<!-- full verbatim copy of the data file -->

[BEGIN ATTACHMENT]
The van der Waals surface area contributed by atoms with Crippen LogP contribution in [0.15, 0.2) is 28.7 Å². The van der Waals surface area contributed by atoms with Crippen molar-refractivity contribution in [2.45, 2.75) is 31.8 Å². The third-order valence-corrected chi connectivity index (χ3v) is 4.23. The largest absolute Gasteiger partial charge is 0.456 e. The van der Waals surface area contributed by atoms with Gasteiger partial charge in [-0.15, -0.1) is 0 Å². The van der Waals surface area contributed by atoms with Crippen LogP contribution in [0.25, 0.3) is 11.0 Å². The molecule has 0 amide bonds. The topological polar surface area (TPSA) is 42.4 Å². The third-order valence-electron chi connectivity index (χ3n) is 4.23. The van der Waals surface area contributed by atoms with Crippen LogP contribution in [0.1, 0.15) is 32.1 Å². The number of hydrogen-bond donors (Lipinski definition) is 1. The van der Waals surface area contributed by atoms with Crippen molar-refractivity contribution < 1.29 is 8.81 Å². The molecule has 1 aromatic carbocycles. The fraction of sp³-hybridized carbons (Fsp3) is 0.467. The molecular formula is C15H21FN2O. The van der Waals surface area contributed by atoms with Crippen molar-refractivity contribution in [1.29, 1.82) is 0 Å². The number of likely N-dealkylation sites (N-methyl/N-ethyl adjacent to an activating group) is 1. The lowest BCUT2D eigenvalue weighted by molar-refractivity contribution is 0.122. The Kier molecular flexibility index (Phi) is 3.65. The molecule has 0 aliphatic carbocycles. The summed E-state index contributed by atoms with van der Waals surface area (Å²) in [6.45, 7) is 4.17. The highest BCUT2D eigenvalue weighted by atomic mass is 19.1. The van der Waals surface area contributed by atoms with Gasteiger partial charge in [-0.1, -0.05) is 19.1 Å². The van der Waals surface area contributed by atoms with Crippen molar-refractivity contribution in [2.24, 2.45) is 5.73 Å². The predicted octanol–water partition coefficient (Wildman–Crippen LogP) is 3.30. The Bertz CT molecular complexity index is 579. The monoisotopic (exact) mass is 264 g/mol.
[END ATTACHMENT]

The van der Waals surface area contributed by atoms with Crippen LogP contribution in [0.15, 0.2) is 28.7 Å². The van der Waals surface area contributed by atoms with Crippen molar-refractivity contribution in [2.45, 2.75) is 31.8 Å². The third-order valence-corrected chi connectivity index (χ3v) is 4.23. The largest absolute Gasteiger partial charge is 0.456 e. The van der Waals surface area contributed by atoms with Gasteiger partial charge in [-0.15, -0.1) is 0 Å². The van der Waals surface area contributed by atoms with Crippen LogP contribution in [0.25, 0.3) is 11.0 Å². The molecule has 0 amide bonds. The topological polar surface area (TPSA) is 42.4 Å². The third-order valence-electron chi connectivity index (χ3n) is 4.23. The van der Waals surface area contributed by atoms with Crippen LogP contribution in [0.1, 0.15) is 32.1 Å². The number of hydrogen-bond donors (Lipinski definition) is 1. The van der Waals surface area contributed by atoms with Crippen molar-refractivity contribution < 1.29 is 8.81 Å². The molecule has 1 aromatic carbocycles. The fraction of sp³-hybridized carbons (Fsp3) is 0.467. The molecular formula is C15H21FN2O. The van der Waals surface area contributed by atoms with Crippen molar-refractivity contribution in [1.29, 1.82) is 0 Å². The number of likely N-dealkylation sites (N-methyl/N-ethyl adjacent to an activating group) is 1. The lowest BCUT2D eigenvalue weighted by molar-refractivity contribution is 0.122. The Kier molecular flexibility index (Phi) is 3.65. The molecule has 0 aliphatic carbocycles. The summed E-state index contributed by atoms with van der Waals surface area (Å²) in [6.45, 7) is 4.17. The highest BCUT2D eigenvalue weighted by atomic mass is 19.1. The van der Waals surface area contributed by atoms with Gasteiger partial charge in [-0.1, -0.05) is 19.1 Å². The van der Waals surface area contributed by atoms with Crippen molar-refractivity contribution in [2.24, 2.45) is 5.73 Å². The predicted octanol–water partition coefficient (Wildman–Crippen LogP) is 3.30. The Bertz CT molecular complexity index is 579. The monoisotopic (exact) mass is 264 g/mol.